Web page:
NBK Weekly Money Markets Report

Published September 19th, 2010 - 11:27 GMT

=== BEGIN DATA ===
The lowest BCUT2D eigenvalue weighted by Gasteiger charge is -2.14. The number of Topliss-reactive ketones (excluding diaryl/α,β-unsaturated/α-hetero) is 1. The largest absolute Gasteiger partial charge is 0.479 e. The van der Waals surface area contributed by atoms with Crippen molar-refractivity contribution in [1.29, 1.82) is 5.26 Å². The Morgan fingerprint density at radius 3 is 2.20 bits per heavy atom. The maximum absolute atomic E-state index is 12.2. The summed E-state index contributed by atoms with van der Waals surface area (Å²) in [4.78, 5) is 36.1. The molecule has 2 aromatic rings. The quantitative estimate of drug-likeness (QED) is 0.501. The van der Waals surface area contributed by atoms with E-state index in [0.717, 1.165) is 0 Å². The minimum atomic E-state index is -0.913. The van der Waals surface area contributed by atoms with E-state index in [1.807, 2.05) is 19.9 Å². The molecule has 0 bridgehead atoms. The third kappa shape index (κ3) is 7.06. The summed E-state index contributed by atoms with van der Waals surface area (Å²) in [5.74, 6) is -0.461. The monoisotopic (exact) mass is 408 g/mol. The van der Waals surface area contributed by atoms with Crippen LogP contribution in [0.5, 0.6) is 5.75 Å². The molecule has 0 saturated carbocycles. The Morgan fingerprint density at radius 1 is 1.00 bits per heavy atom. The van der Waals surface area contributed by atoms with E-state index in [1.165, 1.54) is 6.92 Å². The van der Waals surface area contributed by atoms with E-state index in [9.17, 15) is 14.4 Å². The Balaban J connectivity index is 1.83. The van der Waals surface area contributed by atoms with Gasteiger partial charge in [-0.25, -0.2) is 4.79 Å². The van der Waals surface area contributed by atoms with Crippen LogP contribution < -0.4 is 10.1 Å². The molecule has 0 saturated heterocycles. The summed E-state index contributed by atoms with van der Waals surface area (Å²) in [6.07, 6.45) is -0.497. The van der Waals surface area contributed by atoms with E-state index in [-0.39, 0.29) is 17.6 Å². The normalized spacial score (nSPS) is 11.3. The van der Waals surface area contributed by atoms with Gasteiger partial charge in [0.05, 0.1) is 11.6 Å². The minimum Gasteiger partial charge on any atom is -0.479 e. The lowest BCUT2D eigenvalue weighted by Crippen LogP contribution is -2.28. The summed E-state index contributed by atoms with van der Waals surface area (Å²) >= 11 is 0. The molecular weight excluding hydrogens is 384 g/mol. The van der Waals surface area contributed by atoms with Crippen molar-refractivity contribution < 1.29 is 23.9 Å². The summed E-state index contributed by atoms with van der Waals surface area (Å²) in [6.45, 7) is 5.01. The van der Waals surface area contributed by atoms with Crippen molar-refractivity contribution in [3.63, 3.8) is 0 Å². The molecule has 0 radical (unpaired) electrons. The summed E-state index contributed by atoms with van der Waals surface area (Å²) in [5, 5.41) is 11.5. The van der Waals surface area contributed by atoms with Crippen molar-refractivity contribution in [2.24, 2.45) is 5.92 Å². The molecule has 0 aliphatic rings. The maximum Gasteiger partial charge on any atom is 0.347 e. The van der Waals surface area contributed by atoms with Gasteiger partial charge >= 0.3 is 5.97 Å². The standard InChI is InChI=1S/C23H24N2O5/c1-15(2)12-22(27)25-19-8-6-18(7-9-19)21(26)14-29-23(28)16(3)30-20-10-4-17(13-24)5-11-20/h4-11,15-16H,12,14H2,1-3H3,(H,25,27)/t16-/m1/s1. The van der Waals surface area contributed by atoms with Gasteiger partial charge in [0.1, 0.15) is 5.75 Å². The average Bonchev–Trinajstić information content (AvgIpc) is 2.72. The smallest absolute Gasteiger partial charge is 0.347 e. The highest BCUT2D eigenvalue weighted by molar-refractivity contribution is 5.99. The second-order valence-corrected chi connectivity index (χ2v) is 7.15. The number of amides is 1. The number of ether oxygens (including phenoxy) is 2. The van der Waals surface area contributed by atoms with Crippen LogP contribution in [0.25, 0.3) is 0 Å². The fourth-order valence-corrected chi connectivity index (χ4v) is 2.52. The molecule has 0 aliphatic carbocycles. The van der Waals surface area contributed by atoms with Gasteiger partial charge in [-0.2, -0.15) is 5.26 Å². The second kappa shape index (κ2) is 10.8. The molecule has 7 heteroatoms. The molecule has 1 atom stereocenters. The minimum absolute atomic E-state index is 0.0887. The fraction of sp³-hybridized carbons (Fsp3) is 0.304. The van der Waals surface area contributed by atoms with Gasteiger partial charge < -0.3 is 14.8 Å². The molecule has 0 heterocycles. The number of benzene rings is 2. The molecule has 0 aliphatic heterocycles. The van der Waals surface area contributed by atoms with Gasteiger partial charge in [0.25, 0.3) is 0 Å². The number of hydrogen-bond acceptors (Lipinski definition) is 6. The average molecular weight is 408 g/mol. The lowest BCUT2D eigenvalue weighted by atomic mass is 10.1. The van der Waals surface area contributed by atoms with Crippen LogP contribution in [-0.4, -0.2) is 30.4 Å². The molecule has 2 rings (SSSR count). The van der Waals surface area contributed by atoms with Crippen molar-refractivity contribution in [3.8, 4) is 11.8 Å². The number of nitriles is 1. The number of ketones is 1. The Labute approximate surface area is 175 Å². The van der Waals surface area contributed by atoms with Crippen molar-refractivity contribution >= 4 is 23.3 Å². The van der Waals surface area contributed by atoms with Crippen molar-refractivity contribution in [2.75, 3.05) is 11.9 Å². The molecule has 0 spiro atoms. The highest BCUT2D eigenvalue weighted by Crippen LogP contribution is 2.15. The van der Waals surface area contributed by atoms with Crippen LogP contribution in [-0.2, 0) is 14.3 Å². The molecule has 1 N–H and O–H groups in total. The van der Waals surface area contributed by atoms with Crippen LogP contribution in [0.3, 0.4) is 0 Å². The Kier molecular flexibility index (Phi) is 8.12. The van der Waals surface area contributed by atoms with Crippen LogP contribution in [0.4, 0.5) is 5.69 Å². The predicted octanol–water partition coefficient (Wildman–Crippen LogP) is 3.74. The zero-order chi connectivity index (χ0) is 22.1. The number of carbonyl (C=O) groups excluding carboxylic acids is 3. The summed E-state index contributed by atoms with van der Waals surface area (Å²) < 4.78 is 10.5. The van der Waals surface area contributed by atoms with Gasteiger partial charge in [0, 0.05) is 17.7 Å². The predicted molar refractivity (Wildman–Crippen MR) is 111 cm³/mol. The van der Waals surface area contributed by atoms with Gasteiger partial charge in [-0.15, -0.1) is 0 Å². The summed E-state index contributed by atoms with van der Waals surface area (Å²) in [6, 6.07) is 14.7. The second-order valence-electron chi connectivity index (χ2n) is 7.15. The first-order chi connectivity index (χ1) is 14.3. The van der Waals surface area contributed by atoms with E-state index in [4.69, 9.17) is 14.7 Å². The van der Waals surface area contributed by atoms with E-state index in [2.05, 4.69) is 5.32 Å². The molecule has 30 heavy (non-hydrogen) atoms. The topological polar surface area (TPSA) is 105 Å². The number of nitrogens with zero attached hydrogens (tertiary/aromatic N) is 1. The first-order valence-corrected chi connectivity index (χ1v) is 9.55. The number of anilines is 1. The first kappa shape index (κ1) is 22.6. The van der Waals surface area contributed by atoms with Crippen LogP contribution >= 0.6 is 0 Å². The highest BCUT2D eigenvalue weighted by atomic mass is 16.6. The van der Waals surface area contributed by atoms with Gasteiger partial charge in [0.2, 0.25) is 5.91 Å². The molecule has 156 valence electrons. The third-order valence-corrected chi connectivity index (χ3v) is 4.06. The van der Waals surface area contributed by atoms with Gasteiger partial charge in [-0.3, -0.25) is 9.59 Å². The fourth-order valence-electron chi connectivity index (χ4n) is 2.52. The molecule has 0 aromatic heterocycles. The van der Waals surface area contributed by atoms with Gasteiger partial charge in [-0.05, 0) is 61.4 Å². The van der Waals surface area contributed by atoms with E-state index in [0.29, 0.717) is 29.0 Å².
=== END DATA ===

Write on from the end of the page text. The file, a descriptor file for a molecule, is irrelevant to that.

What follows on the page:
United States Lower US Dollar The announcement of Basel III and the Japanese intervention paved the road for a weaker US Dollar against the majors. The Euro rose during the week to reach a high of 1.3159 and closed at 1.3045. The Sterling Pound rallied to a high of 1.5728 and closed the week at 1.5626. The Swiss Franc started the week at 1.0188, reached a low of 0.9930 to close at 1.0095 on talks that the Swiss National Bank might intervene. The Japanese Yen reached its highest level since May 1995 at 82.85 before closing lower at 85.84 after the nation took action to weaken the Yen and pledged to do so again, if needed, to preserve its export-led recovery. US Turns Up Heat over Renminbi Tim Geithner, US Treasury secretary, encouraged the US Congress to pile pressure on China to force it to allow its currency to rise and said the administration was examining a range of tools to urge Beijing to act. However, during his appearance in front of the Senate and the House of Representatives committees on Thursday, Mr. Geithner stopped short of promising to impose any of the aggressive legal or administrative measures demanded by US lawmakers. His comments came in response to renewed anger in Congress about the effects on the US economy of China’s intervention to hold down the Renminbi. Ahead of the hearing, Beijing hit back at the criticism. Jiang Yu, spokeswoman at the Chinese foreign ministry, said: “I would point out that appreciation of the Renminbi will not solve the US deficit and unemployment problems.” Retail Sales Increase for a Second Month Sales at US retailers climbed in August for a second consecutive month, calming concerns the economy will stumble in the second half of the year. Purchases increased 0.4% following a 0.3% gain in July. Bigger back-to-school discounts, an increase in the number of states offering tax-free holidays and the restoration of extended jobless benefits may have helped boost demand. Consumers’ reliance on incentives is testament to the harm caused by the lack of jobs, one reason why spending may be slow to recover. Producer Prices Climbed for Second Month Wholesale costs in the US rose in August for a second month, indicating demand is strong enough to prevent deflation, or a prolonged drop in prices. The Producer Price Index increased 0.4%, the most in five months and twice the gain in July. A measure excluding volatile food and energy costs climbed 0.1%. Consumer Price Index Consumer prices rose in the US in August for a second month as energy and food prices increased, while other goods and services showed a slight change. The Consumer Price Index rose 0.3% in August higher than market expectations of a drop by 0.2%. While the core CPI, which excludes food and energy prices, was unchanged at 0%. University of Michigan Consumer Sentiment Confidence among US consumers unexpectedly dropped in September to a one-year low signaling that Americans ere less likely to increase spending. The University of Michigan consumer sentiment index dropped to 66.6 in September versus expectations of a rise to 70, from a previous 68.9 in August. Jobless Claims Drop New claims for jobless benefits fell to a two-month low last week, offering a glimmer of hope that the US labor market could be stabilizing. Initial jobless claims fell by 3,000 to 450,000. Economists were expecting an increase after another surprise drop the previous week and the less volatile four-week average of claims is down by 13,500 to 464,750. The number of Americans continuing to claim unemployment insurance also fell, declining by 84,000 to 4.485 million. The fall reflects both a drop in job cuts and also idle workers seeing their benefits expire. Europe Trichet on Basel Rules The ECB President, Jean-Claude Trichet, said officials agreed more work is needed to improve the global banking system after they agreed on the new banking regulation rules. The new requirements agreed, known as Basel III, will require lenders to have common equity equal to at least 7% of assets, up from 2% currently, including a 2.5% buffer to withstand future shocks. Under Basel III rules, banks that fail to meet the buffer would be unable to pay dividends, though not forced to raise cash. The long lead-in time to make the adjustment eased fears that lenders will have to rush to raise capital. "We have transition arrangements which will enable banks to meet these standards while supporting the economy on recovery," Trichet added. Faith in Spain Spain raised nearly €4 billion in a successful government bond sale, the latest sign that the Eurozone’s fourth-largest economy has broken free from the group of so-called “peripheral” European economies regarded by investors as particularly risky. Madrid sold €2.7 billion ($3.5bn) of 10-year bonds and almost €1.3 billion of 30-year bonds, in an auction that saw strong demand and yields below market rates. The sale confirmed that investor appetite for Spanish debt has continued to recover sharply since May and June. One reason for the improvement was that José Luis Rodriguez Zapatero, the Socialist prime minister, launched one of the Eurozone’s harshest austerity plans in May and has so far stuck to his ambitious budget deficit reduction targets. Another was that the European Union’s stress tests for banks in July revealed no unpleasant surprises about the Spanish banking system. German Investor Confidence Fell to 19-Month Low German investor confidence fell more than economists’ forecasts to a 19-month low in September as budget cuts across the Euro region and slowing global growth clouded the outlook for Europe’s largest economy. The ZEW Center for European Economic Research said its index of investor and analyst expectations, which aims to predict developments six months ahead, dropped to minus 4.3 from 14 in August. This is the fifth monthly decline and the lowest since February 2009. European Inflation Eases European inflation slowed in August, led by energy costs, as companies held back from hiring amid signs the recovery is losing momentum. Consumer prices in the 16 Euro nations increased 1.6% from a year earlier after rising 1.7% in July. European companies may find it difficult to pass on higher costs as unemployment near a 12-year high discourages consumer spending and governments cut spending to plug budget deficits. The European Commission reduced its inflation forecast for 2010 on September 13 and European Central Bank council member Yves Mersch said last week that the situation calls for “caution.” United Kingdom Inflation Unexpectedly Exceeds 3% UK inflation unexpectedly exceeded the government’s 3% limit for a sixth month in August as higher costs of items from airfares to food stoked price pressures in the economy. Consumer prices rose 3.1% from a year earlier, the same pace as in July. On the month, prices increased by 0.5%. The persistence of faster inflation may worsen the split on the Bank of England’s Monetary Policy Committee, where Andrew Sentance has argued for an interest-rate increase to tame prices while other officials say more stimulus may be needed. Core inflation, which excludes the cost of food, tobacco, alcohol, and energy prices, accelerated to 2.8% from 2.6% in July. Retail Sales Drop Retail sales unexpectedly fell in August, the first decline since January, led by a drop in sales at book shops, sporting-goods stores and pharmacies. Sales dropped 0.5% from July, when they rose 0.8%. On the year, sales rose 0.4%, the least since April. Jobless Claims Increase Jobless claims unexpectedly increased in August for the first time in seven months, a sign the economic recovery may be faltering just as the government starts the country’s biggest austerity drive since World War II. Claims for unemployment benefits rose by 2,300 to 1.47 million. The job market is showing signs of weakening as the economy braces itself for budget cuts of as much as a quarter from Prime Minister David Cameron’s government, to be outlined next month. Bank of England policy maker Martin Weale said yesterday the public-spending squeeze may weigh on the labor-market recovery and unions are pledging coordinated strike action. Global Japan Intervenes for the First Time Since 2004 The Japanese Yen tumbled from a 15-year high versus the US Dollar after Japan intervened for the first time since 2004 to curb gains that threaten the export-led recovery. Japan’s currency slid the most in 19 months after Finance Minister Yoshihiko Noda said the nation unilaterally sold Yen. The step comes a day after Japanese Prime Minister Naoto Kan won reelection as the head of the ruling party, beating a candidate who had insisted intervention was necessary. Gold & Silver Higher Gold climbed to a record of $1,282.75 as the US Dollar’s drop spurred demand from investors for wealth protection. Bullion, which usually moves inversely to the US Dollar, headed for the biggest weekly gain since May as the Greenback dropped to a five-week low against the Euro. Holdings in gold-backed exchange-traded products reached a record this month as investors sought protection from financial turmoil and the prospect of slowing economic growth. Silver advanced to the highest price since March 2008 at $20.99 an ounce. Kuwait Dinar at 0.28685 The USDKWD opened at 0.28685 on Sunday morning. Rates – 17 September 2010 Previous Week Levels Next Week Range 3-Month Currencies Open Low High Close Minimum Maximum Forward EUR 1.2758 1.2701 1.3159 1.3045 1.2825 1.3120 1.3045 GBP 1.5395 1.5345 1.5728 1.5626 1.5535 1.5740 1.5626 JPY 84.21 82.85 85.93 85.84 85.00 86.50 85.84 CHF 1.0188 0.9930 1.0205 1.0095 0.9955 1.0170 1.0095